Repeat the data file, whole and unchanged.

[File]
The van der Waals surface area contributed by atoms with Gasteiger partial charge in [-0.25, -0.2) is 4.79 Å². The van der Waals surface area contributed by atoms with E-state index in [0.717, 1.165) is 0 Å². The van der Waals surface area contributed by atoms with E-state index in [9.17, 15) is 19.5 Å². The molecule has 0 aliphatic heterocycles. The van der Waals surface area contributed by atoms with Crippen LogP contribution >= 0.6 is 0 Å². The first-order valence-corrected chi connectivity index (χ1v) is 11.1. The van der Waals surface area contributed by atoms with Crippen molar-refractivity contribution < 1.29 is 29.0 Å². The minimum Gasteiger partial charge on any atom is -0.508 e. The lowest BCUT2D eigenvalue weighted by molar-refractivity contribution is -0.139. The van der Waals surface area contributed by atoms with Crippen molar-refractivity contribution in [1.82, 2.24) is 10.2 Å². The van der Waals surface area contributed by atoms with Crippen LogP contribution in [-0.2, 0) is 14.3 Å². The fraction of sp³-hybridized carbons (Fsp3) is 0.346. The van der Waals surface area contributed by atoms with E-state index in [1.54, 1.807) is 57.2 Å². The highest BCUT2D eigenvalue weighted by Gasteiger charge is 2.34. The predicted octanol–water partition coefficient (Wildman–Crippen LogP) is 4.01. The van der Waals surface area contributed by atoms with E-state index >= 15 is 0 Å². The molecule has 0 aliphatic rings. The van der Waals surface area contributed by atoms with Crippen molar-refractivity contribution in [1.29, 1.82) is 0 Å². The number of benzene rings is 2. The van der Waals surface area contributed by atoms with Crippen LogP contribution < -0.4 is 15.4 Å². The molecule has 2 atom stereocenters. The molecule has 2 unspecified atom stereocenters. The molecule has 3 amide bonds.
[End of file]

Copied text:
The van der Waals surface area contributed by atoms with Gasteiger partial charge in [-0.25, -0.2) is 4.79 Å². The van der Waals surface area contributed by atoms with E-state index in [0.717, 1.165) is 0 Å². The van der Waals surface area contributed by atoms with E-state index in [9.17, 15) is 19.5 Å². The molecule has 0 aliphatic heterocycles. The van der Waals surface area contributed by atoms with Crippen LogP contribution >= 0.6 is 0 Å². The first-order valence-corrected chi connectivity index (χ1v) is 11.1. The van der Waals surface area contributed by atoms with Crippen molar-refractivity contribution < 1.29 is 29.0 Å². The minimum Gasteiger partial charge on any atom is -0.508 e. The lowest BCUT2D eigenvalue weighted by molar-refractivity contribution is -0.139. The van der Waals surface area contributed by atoms with Crippen molar-refractivity contribution in [1.82, 2.24) is 10.2 Å². The van der Waals surface area contributed by atoms with Crippen LogP contribution in [-0.2, 0) is 14.3 Å². The fraction of sp³-hybridized carbons (Fsp3) is 0.346. The van der Waals surface area contributed by atoms with E-state index in [1.54, 1.807) is 57.2 Å². The highest BCUT2D eigenvalue weighted by Gasteiger charge is 2.34. The predicted octanol–water partition coefficient (Wildman–Crippen LogP) is 4.01. The van der Waals surface area contributed by atoms with E-state index >= 15 is 0 Å². The molecule has 0 aliphatic rings. The van der Waals surface area contributed by atoms with Crippen molar-refractivity contribution in [1.29, 1.82) is 0 Å². The number of benzene rings is 2. The van der Waals surface area contributed by atoms with Crippen LogP contribution < -0.4 is 15.4 Å². The molecule has 2 atom stereocenters. The molecule has 2 unspecified atom stereocenters. The molecule has 3 amide bonds.